Understanding the relationship between land use and land cover and malaria in Nepal

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Malaria is a leading cause of mortality and morbidity globally. Land Use and Land Cover (LULC) change have been found to affect the transmission of malaria in other regions, but no study has examined such relationships in Nepal. Therefore, this study has three aims: first, to analyze the spatial and temporal trend of Malaria Incidence Rate (MIR) between 1999 and 2015, second to assess LULC change between 2000 and 2010, and finally to understand the relationship between LULC and malaria in Nepal. The land cover types examined are forest, water bodies, agriculture, grassland, shrubland, barren areas, built-up areas, and rice paddies. The temporal trend of MIR and the relationship between MIR and LULC were evaluated using Poisson and negative binomial regression. Forest, water bodies, and built-up area increased in Nepal by 0.8%, 8.2%, and 28.4% respectively, while other LULC variables decreased between 2000 and 2010. MIR decreased significantly in 21 districts; however, four districts, namely Pyuthan, Kaski, Rupandehi, and Siraha, had a significantly increasing MIR trend between 1999 and 2015. MIR was positively related to water bodies and rice paddies during 2001, 2002, and 2003 but negatively related to grassland during 2010. However, there was no relationship between LULC and MIR during 2000, 2011, 2012 and 2013. This information will be helpful for public health officials to increase control efforts in those districts and in areas near water bodies and rice paddies to aid in their effort to eliminate malaria from Nepal.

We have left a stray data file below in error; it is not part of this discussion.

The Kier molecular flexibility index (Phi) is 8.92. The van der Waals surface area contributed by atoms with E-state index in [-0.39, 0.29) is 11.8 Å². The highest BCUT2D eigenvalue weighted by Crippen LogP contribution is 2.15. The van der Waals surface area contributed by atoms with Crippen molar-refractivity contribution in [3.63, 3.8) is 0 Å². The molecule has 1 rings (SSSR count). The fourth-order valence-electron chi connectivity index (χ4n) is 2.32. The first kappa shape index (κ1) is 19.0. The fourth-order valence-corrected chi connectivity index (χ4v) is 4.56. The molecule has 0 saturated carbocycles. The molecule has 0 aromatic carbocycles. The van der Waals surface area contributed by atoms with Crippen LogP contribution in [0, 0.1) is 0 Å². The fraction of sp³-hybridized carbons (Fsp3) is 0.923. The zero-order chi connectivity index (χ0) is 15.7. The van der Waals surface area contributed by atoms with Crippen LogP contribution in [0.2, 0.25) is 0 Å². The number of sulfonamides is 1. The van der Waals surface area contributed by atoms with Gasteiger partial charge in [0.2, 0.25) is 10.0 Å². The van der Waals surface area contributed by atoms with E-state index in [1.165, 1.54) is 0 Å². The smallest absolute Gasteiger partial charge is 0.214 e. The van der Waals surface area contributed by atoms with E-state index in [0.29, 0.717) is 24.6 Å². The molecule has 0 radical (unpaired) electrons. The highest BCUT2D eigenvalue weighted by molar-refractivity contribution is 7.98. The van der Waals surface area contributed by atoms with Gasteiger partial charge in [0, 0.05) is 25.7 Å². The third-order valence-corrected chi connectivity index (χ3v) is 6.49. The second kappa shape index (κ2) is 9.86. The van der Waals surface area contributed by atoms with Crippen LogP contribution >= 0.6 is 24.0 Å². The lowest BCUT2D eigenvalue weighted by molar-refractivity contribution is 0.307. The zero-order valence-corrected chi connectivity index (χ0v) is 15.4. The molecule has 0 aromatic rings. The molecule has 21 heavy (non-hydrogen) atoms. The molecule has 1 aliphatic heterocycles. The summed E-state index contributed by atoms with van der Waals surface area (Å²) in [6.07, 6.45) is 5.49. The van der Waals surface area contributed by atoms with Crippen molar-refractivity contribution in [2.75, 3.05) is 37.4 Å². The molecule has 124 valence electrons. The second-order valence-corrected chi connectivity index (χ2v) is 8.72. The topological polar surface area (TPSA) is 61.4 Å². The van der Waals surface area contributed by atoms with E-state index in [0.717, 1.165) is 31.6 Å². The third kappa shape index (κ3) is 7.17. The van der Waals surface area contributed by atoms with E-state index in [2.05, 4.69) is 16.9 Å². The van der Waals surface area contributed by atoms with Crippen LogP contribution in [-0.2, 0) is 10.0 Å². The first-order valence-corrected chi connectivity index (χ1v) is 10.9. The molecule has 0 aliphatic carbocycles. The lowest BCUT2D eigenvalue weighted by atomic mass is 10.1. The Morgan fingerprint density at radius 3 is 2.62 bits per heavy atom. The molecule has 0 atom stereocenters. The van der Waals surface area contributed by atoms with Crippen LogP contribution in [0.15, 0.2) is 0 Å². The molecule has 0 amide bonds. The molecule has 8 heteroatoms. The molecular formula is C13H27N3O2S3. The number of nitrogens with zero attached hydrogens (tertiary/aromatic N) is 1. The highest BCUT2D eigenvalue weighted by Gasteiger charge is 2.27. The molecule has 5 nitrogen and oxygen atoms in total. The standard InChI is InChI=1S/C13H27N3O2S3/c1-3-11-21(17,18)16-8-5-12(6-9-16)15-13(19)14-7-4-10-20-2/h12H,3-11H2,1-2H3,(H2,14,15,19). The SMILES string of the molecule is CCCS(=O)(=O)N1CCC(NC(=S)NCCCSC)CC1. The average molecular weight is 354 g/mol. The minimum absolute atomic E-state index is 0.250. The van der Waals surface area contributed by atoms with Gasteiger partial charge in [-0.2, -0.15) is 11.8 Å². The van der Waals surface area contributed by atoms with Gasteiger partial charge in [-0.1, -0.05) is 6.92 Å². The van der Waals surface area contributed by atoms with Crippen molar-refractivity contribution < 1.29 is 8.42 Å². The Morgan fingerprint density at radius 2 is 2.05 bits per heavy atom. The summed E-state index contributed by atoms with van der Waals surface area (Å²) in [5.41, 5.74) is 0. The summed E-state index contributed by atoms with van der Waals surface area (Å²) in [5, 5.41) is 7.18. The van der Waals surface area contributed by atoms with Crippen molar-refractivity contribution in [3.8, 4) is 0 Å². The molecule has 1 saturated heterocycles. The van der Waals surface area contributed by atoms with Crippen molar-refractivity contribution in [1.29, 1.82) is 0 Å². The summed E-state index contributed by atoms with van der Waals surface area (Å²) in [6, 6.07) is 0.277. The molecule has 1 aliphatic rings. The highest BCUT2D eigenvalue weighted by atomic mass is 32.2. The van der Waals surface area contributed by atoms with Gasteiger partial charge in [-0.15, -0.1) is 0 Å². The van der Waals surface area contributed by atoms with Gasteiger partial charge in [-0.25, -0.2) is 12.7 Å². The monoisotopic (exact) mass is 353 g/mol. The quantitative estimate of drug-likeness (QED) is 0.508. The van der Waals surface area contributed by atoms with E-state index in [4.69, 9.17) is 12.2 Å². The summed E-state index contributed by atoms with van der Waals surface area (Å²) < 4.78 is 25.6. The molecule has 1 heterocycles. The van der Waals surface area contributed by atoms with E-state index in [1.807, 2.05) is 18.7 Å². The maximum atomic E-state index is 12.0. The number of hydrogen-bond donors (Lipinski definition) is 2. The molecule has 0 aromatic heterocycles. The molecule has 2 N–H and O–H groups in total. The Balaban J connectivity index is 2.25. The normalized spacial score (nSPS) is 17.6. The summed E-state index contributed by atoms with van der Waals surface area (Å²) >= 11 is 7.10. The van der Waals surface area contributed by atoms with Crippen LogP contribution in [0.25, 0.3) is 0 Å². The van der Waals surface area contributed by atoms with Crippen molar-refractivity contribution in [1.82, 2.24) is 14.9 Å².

Malaria Incidence Rate, Land Use and Land Cover, Poisson Regression, Negative Binomial Regression, Nepal